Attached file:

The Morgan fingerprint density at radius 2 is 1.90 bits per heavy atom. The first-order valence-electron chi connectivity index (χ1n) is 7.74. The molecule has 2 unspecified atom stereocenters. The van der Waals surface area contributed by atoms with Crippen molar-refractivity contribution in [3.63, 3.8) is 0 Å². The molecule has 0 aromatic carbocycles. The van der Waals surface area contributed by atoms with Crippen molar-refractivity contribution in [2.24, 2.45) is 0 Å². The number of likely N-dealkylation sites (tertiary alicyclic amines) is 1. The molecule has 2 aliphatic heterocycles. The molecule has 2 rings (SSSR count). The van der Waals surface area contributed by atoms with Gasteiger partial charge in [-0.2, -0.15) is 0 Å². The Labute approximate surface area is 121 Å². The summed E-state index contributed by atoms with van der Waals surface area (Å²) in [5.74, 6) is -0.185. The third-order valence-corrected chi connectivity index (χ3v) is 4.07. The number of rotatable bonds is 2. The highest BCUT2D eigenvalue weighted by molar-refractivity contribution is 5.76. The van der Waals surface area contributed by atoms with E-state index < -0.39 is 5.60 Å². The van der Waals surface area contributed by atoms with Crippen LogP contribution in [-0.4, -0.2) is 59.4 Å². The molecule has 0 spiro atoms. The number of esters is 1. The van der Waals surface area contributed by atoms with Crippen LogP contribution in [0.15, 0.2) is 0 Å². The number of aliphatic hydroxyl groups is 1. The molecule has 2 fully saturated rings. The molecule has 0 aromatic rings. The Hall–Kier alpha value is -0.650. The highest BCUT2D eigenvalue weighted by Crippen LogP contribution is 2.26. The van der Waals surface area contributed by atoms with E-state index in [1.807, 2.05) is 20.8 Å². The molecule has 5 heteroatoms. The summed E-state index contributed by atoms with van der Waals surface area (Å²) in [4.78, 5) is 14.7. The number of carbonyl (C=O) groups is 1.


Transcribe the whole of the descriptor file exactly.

The Morgan fingerprint density at radius 2 is 1.90 bits per heavy atom. The first-order valence-electron chi connectivity index (χ1n) is 7.74. The molecule has 2 unspecified atom stereocenters. The van der Waals surface area contributed by atoms with Crippen molar-refractivity contribution in [3.63, 3.8) is 0 Å². The molecule has 0 aromatic carbocycles. The van der Waals surface area contributed by atoms with Crippen molar-refractivity contribution in [2.24, 2.45) is 0 Å². The number of likely N-dealkylation sites (tertiary alicyclic amines) is 1. The molecule has 2 aliphatic heterocycles. The molecule has 2 rings (SSSR count). The van der Waals surface area contributed by atoms with Gasteiger partial charge in [-0.2, -0.15) is 0 Å². The Labute approximate surface area is 121 Å². The summed E-state index contributed by atoms with van der Waals surface area (Å²) in [5.74, 6) is -0.185. The third-order valence-corrected chi connectivity index (χ3v) is 4.07. The number of rotatable bonds is 2. The highest BCUT2D eigenvalue weighted by molar-refractivity contribution is 5.76. The van der Waals surface area contributed by atoms with E-state index < -0.39 is 5.60 Å². The van der Waals surface area contributed by atoms with Crippen LogP contribution in [-0.4, -0.2) is 59.4 Å². The molecule has 0 spiro atoms. The number of esters is 1. The van der Waals surface area contributed by atoms with Crippen LogP contribution in [0.15, 0.2) is 0 Å². The number of aliphatic hydroxyl groups is 1. The molecule has 2 fully saturated rings. The molecule has 0 aromatic rings. The Hall–Kier alpha value is -0.650. The highest BCUT2D eigenvalue weighted by Crippen LogP contribution is 2.26. The van der Waals surface area contributed by atoms with E-state index in [1.807, 2.05) is 20.8 Å². The molecule has 5 heteroatoms. The summed E-state index contributed by atoms with van der Waals surface area (Å²) in [4.78, 5) is 14.7. The number of carbonyl (C=O) groups is 1.